A fair recovery: employment, housing and tax
16 July: A fair recovery must focus on getting young people into work, addressing the housing crisis and reforming the tax system, intergenerational fairness expert Maja Gustafsson tells ICAEW Insights.
The issue of intergenerational fairness has come to the forefront during the COVID-19 pandemic, with many feeling that an already unsustainable socioeconomic situation for young people has been further exacerbated.
Maja Gustafsson, a researcher from the Resolution Foundation think-tank and intergenerational fairness expert, told ICAEW Insights that wealth held has been increasing faster than income. “The people who are wealthy now are becoming increasingly wealthy, whereas people who are relying on a wage have seen little progress.”
Socioeconomic vulnerability amongst young people has been compounded by the economic impact of coronavirus, with the millennial generation bearing the brunt of the crisis disproportionately. Already insecure employment conditions during the lockdown (short term, temporary or zero-hours contracts, for example), particularly within the industries of hospitality and retail where a large portion of young people work, have led to job losses or furlough for some.
“Lines have been heavily drawn along pay, employment and how secure your contract is,” said Gustafsson. “All crises tend to be worse for the youngest, but because this crisis has hit retail and hospitality extra hard, it is disproportionally the case that young people have lost their jobs to a much greater extent than other age groups.
“On top of that, young people are more likely to have been on insecure contracts, creating a double whammy situation,” she continued. “Furthermore, there have been stalling wage increases for the past decade, with many of this cohort living in rented accommodation with children. It’s an unsustainable situation.”
The problem of intergenerational inequality has developed over the past few decades leading to the millennial generation, those born between 1980 and 2000, having less wealth than previous generations, and the pandemic has made these pre-existing trouble spots much worse.
Such areas of disparity have been the focus of research and growing awareness amongst policymakers calling for change, particularly in the years leading up to the COVID-19 pandemic.
A fair recovery package
So, for Gustafsson what would be a fair recovery package moving forward from the pandemic? Unemployment amongst young people is the most pressing and immediate need. Where possible, young people should be enabled to find work and stay in work.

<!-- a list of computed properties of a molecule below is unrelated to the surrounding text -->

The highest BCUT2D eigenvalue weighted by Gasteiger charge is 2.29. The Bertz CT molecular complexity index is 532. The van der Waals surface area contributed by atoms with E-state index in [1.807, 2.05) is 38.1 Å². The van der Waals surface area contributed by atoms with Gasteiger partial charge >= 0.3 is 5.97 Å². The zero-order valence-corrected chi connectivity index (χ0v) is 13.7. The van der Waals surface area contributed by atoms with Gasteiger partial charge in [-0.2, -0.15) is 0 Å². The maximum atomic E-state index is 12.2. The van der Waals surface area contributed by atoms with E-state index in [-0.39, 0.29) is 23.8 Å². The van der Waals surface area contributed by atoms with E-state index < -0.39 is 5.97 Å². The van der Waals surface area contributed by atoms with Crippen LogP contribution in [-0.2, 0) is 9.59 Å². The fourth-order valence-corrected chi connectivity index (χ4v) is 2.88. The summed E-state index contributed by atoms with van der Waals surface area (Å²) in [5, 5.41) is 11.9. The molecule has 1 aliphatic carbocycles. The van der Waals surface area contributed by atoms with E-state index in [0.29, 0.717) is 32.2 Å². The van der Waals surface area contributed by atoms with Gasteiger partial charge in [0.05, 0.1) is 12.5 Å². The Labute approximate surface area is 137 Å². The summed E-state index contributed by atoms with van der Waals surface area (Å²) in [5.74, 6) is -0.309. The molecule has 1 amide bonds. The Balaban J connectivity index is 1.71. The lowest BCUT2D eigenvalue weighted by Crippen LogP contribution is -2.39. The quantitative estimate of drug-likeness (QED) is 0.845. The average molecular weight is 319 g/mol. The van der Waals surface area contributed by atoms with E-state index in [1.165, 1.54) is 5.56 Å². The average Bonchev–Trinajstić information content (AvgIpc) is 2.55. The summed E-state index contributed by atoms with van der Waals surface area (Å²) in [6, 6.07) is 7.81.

Employment opportunities could include online internships or online trainee contracts. The working from home model encourages new flexibility. For example, young people who can no longer afford to rent in London can move somewhere more affordable but still have good job prospects online. Also, there are opportunities for working internationally, while physically based in the UK.
However, those who are working in hospitality or retail cannot work from home, and these sectors have also been hit especially hard by the lockdown. Here Gustafsson called on the government to think about re-skilling. There could be incentives for training people for jobs that are needed more than ever due to the crisis: social care, environmental sustainability and improving the housing stock.
Of the measures announced so far, Gustafsson commented that it was “great to see” the government focusing on young people through its new Kickstarter Scheme.
“Triple the size of the Future Jobs Fund that it replicates, it [the Kickstarter Scheme] could create up to 350,000 jobs for young people. The focus on both employment and training to find a permanent job is exactly what we need to see. It will be a huge delivery challenge, however, that will require many of these jobs to be created by local authorities rather than private companies.”
Tax reform is also high on the agenda for intergenerational fairness campaigners, who feel that the burden of paying back all the recovery packages should be shared fairly across the generations, and not be disproportionately paid by wage takers.
For Gustafsson, a fair, sustainable recovery both from a green and socio-economic perspective is possible, considering the various challenges that must be given priority, particularly for the younger generations.
“You can have an employment boost for everyone but especially for young people,” Gustafsson explains, “and you can also invest in the green economy and invest in the housing stock. There are lots of ways to make sure that many objectives are hit within a few different policies over the next five to ten years. Getting people into jobs is going to be the main priority, and maybe it’s time to start fixing all these related problems.”
For more information go to ICAEW’s Global Recovery Hub.